“Tyre design is a choice,” Robert stresses. “There are three key factors for long-lasting performance – ingredients within the compound, the presence of u-shaped or expanding grooves in the tread pattern and creating a rounded or bow-shaped contact patch. Everybody in the tyre industry knows these things, it’s purely a matter of choice if these design features are used or not.” Robert is less than impressed by tyre makers who ignore these rules in order to meet a specific performance goal: “It is super easy to reduce rolling resistance while compromising safety aspects. But we don’t think these are fair designs.”
1.6mm & the tyre trade
An aim of testing and rating tyres for wet grip at 1.6mm tread is to encourage tyre makers to adopt designs that deliver safe performance right down to the legal tread limit. But what would this mean for the tyre trade? Would swapping tyres over at 1.6mm instead of at 3mm decrease their revenues? Pierre Robert doesn’t believe so.
“Tyre dealers’ initial reaction may be ‘I will sell fewer tyres’, but they sell more than tyres. They are delivering mobility, and they have an opportunity to sell more service.” He points to the trend towards placing vehicle maintenance in the hands of experts and suggests that garages should promote the practice of rotating tyres to maximise tyre life. This is a common procedure in the USA but still fairly rare here. “There is the opportunity there to use the tyre’s full potential. People are very focused today on saving resources, so if you can get more from your tyres it is good for your pocket and good for the environment.”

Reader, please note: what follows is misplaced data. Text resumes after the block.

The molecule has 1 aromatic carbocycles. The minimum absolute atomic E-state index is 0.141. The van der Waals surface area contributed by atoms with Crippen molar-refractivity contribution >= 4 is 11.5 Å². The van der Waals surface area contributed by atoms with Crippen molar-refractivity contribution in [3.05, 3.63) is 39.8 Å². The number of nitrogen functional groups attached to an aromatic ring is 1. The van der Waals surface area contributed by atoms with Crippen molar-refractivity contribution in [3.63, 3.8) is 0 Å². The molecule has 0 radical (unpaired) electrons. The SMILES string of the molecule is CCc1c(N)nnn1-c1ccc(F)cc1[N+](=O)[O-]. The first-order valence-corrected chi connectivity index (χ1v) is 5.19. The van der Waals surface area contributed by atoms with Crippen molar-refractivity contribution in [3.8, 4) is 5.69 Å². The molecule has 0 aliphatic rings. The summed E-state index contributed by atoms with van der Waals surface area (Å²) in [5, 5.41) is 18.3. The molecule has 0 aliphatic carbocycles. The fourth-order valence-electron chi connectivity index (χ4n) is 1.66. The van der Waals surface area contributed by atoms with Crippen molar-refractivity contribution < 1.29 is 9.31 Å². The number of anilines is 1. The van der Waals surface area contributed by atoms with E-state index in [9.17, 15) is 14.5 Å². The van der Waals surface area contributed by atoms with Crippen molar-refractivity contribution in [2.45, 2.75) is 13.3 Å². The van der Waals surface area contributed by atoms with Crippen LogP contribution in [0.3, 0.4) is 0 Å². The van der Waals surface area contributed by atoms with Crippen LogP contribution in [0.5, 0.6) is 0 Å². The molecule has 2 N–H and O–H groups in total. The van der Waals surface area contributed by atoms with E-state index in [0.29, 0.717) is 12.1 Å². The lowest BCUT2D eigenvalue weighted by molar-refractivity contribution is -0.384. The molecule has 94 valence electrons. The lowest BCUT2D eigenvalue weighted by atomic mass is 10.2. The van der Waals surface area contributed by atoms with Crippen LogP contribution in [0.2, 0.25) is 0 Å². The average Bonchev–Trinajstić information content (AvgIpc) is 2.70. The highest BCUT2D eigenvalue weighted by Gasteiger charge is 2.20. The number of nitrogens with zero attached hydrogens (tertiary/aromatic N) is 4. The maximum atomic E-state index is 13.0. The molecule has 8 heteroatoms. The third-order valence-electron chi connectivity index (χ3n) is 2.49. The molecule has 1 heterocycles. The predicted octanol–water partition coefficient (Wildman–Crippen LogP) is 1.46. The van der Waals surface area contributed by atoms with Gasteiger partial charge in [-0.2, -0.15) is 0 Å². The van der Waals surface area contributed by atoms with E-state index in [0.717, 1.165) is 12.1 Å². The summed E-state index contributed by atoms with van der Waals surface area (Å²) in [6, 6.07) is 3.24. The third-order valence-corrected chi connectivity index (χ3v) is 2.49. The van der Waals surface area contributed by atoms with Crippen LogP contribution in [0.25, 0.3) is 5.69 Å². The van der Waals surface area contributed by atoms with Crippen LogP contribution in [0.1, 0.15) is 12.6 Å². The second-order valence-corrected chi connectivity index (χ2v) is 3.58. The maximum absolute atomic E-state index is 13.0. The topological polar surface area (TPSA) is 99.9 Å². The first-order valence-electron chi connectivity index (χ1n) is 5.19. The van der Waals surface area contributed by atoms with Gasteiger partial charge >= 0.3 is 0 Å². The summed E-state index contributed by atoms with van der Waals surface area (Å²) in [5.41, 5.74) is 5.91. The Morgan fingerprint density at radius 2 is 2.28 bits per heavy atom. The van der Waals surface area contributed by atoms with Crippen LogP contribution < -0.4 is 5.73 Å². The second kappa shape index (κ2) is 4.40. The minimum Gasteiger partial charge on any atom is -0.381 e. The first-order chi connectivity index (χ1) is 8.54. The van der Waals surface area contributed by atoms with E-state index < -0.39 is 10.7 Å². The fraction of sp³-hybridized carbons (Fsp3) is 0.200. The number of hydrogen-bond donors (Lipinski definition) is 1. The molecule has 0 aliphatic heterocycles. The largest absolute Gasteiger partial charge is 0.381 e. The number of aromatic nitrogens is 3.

Concerns about reduced tyre sales may be redundant, anyway. Nothing stipulates how much tread a new tyre must come with, and a favoured means of cutting rolling resistance is to manufacture tyres with less than the ‘standard’ 8mm of tread. Certain current Michelin models feature around 6.5mm to 7mm of tread when new, which means approximately 5mm of tread will be worn away during their lifetime – this is no different from fitting a tyre with 8mm of tread and replacing it at the 3mm level recommended by some manufacturers. Except that the tyre has less valuable rubber on it when discarded.
The right way to test
Summing up, Pierre Robert stresses that Michelin doesn’t seek any change in the current EU wet braking test, which involves measuring the distance required to decelerate a vehicle from 80 to 20 km/h on a standard road surface with a water depth of 1 mm: “A test for worn tyres should be based on this as it meets real conditions that motorists may encounter on the road.
“But we also need to test wet grip when worn, and for us worn always means 1.6mm, even for tyres with 3PMSF certification,” Robert continues. “This is the right way to test, you can get good performance with 1.6mm. We are very confident about the improvements the test will bring. At the end of the day, what is important to us is delivering more value to the customer. And to develop better, cleaner, safer mobility. It’s a good step.”
A consensus over the 1.6mm versus 3.mm tread question probably won’t be reached even after the introduction of a regulation for wet grip testing when worn. Each side offers arguments worth listening to. But in any event, a measure that better informs us about tyre safety performance must be seen as a positive development. And if 1.6mm’s detractors accuse Michelin of promoting a position that favours its tyres – tyres that still grip in the wet when worn – then we can only hope Michelin is big enough to take such ‘criticisms’ on the chin.